The social conscience of Massachusetts punk has returned, even reactivating the old Radiobeat label. The first Proletariat album in over 30 years (preceded by a 7" last year) shows the band have no shortage of bones to pick, with both current and historical events. Critiques of the prison/industrial complex, the attempted smashing of unions with scab labor and looking back to the police bombing of the MOVE headquarters in Philadelphia in the mid-80s. That's just for starters and it shows that not enough has changed since their lengthy hiatus. 3/4 of the 80s-era lineup return, along with new guitar player Don Sanders. The music is just as driving as back then, albeit a slightly more rocked-out, cleaner-sounding take on their post-punk roots. Sputtering, sizzling guitar lines underpinned by the always-sturdy bass/drums tandem, topped off with Rick Brown's agitated vocals--he sounds even more pissed off than he did in the 80s. It's not "Soma Holiday" but The Proletariat are still a vital-sounding band. (

PROTRUDERS-Poison Future (Feel It, LP)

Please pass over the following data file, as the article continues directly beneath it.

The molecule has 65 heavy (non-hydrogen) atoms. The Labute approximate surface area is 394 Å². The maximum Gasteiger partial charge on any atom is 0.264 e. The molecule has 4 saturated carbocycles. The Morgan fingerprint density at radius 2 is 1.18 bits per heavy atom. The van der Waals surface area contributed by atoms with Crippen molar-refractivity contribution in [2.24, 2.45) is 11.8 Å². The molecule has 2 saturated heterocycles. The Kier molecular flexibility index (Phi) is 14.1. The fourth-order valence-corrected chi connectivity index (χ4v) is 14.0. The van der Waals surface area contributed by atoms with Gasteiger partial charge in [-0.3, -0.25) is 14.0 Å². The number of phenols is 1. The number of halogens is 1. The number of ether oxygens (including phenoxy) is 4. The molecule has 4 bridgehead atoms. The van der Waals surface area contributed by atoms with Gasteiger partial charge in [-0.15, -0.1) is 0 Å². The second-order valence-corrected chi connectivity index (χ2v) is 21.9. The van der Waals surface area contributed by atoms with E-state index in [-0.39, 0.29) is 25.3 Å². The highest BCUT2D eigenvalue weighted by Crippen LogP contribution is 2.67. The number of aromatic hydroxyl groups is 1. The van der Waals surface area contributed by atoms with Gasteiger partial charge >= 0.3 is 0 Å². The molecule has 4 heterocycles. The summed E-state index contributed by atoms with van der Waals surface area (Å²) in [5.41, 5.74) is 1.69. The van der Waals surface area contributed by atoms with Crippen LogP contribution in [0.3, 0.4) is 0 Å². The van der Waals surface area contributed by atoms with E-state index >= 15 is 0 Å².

Skewed, sometimes meandering rock bringing together different strains--psychedelia and Clevo proto-noise for starters. The opening title track and "Hydrophytol" introduce some free-form elements. Squalling sax on both songs and widdly violin on the latter are subsumed into the aural mire, making for a heady racket. "Stabilizer" is a fiery sub two-minute rocker. Other songs, though, don't always have that spark, despite some outside-the-box musical ideas. The proverbial musical mixed bag. (

RECKONING FORCE-s/t (Not For The Weak, 7")
Pretty by-the-numbers hardcore punk from this Virginia Beach crew, which includes people from Socialcide and other bands. The thumping drums lead the way into the crossover-tinged "In My Head" and they stick to a fast, steady speed throughout, except when slowing down a bit for "Slip Away." Competently-played but not really rising above the ordinary. (


SAP-2 (demo) 
One of the best local demos I've heard in awhile.. one of the better demos from anywhere, in fact. SAP are a scrappy, high-energy punk band who mix different strains together--incorporating post-punk, hardcore, garage and melodic touches into their sound, accompanied by Alex's hyper, expressive vocals. Well-played--the bass playing, in particular, is stellar throughout. Some impressive runs on "Carrot and Stick" and providing a solid counterpoint to the stinging guitar on "Short Stick." Apparently, they're on hiatus for awhile as two of the people are moving to Philly. I hope it's not permanent--I'd love to hear more from them. (